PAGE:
4  FM quick reads on plumbing

1. Water Conservation: An Audit You'll Like


An operational audit and submetering are two very effective strategies for conserving water in plumbing systems and restrooms. Maintenance and engineering managers can undertake operational audits by examining asset records and by checking all fixture specifications. Asset records will reveal which pumps, heaters, and fixtures are the oldest and have experienced the most frequent repairs.

A check of their ages and specifications also can identify the biggest water users by design. Aside from wear and disrepair, some fixtures, simply by their age, are large water consumers. Generally, fixtures that were produced before 1992, when new conservation regulations went into effect, use far more water than those made after 1992.

Submetering is an effective way to determine the combined effect on plumbing systems and components of both age and condition. Most facilities have meters in service entrance lines to measure consumption and calculate the water bill.

More facilities are installing separate meters, called submeters, on major segments of the water-distribution system to measure the consumption of each area, process or user. In this way, managers can uncover water waste, such as leaks and constantly running water, along with major consumers, and they can identify loss sources that otherwise would go undetected.

Beyond comprehensive maintenance and system upgrades, managers have a number of strategies at their disposal to control energy and water use related to plumbing systems.

These strategies include lowering the water temperature — which costs nothing to implement — insulating the hot-water tank so it keeps standing water hot, and replacing a hot-water tank with a tankless instantaneous heater. While higher in first cost than a tank-type water heater, tankless heaters operate only when water is called for. They use electricity or gas only for short periods, so they save all the water and energy that usually goes to waste keeping water hot, even when occupants are not calling for it.


Submetering: Gathering Data, Uncovering Savings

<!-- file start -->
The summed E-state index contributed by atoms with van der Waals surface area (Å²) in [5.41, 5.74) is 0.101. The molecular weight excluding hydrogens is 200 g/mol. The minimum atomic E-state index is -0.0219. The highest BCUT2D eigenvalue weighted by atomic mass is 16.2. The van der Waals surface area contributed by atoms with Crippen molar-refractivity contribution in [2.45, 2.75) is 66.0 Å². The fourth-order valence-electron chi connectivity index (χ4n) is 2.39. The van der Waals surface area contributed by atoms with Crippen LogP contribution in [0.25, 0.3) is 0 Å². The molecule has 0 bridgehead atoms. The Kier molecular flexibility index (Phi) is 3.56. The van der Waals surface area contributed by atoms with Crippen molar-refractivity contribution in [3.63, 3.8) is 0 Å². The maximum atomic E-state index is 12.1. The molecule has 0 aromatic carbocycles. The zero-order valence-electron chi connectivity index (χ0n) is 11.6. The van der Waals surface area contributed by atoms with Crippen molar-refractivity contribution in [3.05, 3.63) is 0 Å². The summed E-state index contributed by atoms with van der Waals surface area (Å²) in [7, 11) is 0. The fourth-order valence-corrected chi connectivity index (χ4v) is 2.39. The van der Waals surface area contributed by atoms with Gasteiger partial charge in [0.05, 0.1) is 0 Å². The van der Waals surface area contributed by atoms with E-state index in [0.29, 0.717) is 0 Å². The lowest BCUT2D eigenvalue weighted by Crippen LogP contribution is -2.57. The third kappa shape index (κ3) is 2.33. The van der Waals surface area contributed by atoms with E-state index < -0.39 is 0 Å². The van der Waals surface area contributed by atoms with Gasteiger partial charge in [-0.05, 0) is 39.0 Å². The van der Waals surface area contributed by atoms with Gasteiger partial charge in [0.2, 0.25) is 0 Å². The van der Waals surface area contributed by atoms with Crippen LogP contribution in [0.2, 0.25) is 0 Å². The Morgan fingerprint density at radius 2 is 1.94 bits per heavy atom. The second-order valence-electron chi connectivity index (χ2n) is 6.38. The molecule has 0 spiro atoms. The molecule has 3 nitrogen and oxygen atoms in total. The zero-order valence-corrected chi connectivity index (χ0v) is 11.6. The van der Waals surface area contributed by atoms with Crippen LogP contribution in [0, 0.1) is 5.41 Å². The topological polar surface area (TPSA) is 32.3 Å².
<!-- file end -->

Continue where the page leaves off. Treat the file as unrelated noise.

Water conservation remains a high priority for most maintenance and engineering managers seeking to control utility costs and improve sustainability for institutional and commercial facilities. But to maximize their efforts in this area, managers also might want to look at the connection between water conservation and energy savings, which are related to the need to pump and heat much of the water facilities use.

By looking more closely at water-conservation strategies and energy use related to water distribution and heating, managers develop practical, complementary strategies that will curtail the use of both water and energy.

An operational audit and submetering are two very effective strategies for conserving water. Managers can undertake operational audits by examining asset records and by checking all fixture specifications. Asset records will reveal which pumps, heaters, and fixtures are the oldest and have experienced the most frequent repairs.

A check of their ages and specifications also can identify the biggest water users by design. Aside from wear and disrepair, some fixtures, simply by their age, are large water consumers. Generally, fixtures that were produced before 1992, when new conservation regulations went into effect, use far more water than those made after 1992.

Submetering is an effective way to determine the combined effect on plumbing systems and components of both age and condition. Most facilities have meters in service entrance lines to measure consumption and calculate the water bill.

More facilities are installing separate meters, called submeters, on major segments of the water-distribution system to measure the consumption of each area, process or user. In this way, managers can uncover water waste, such as leaks and constantly running water, along with major consumers, and they can identify loss sources that otherwise would go undetected.


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plumbing , water conservation , green



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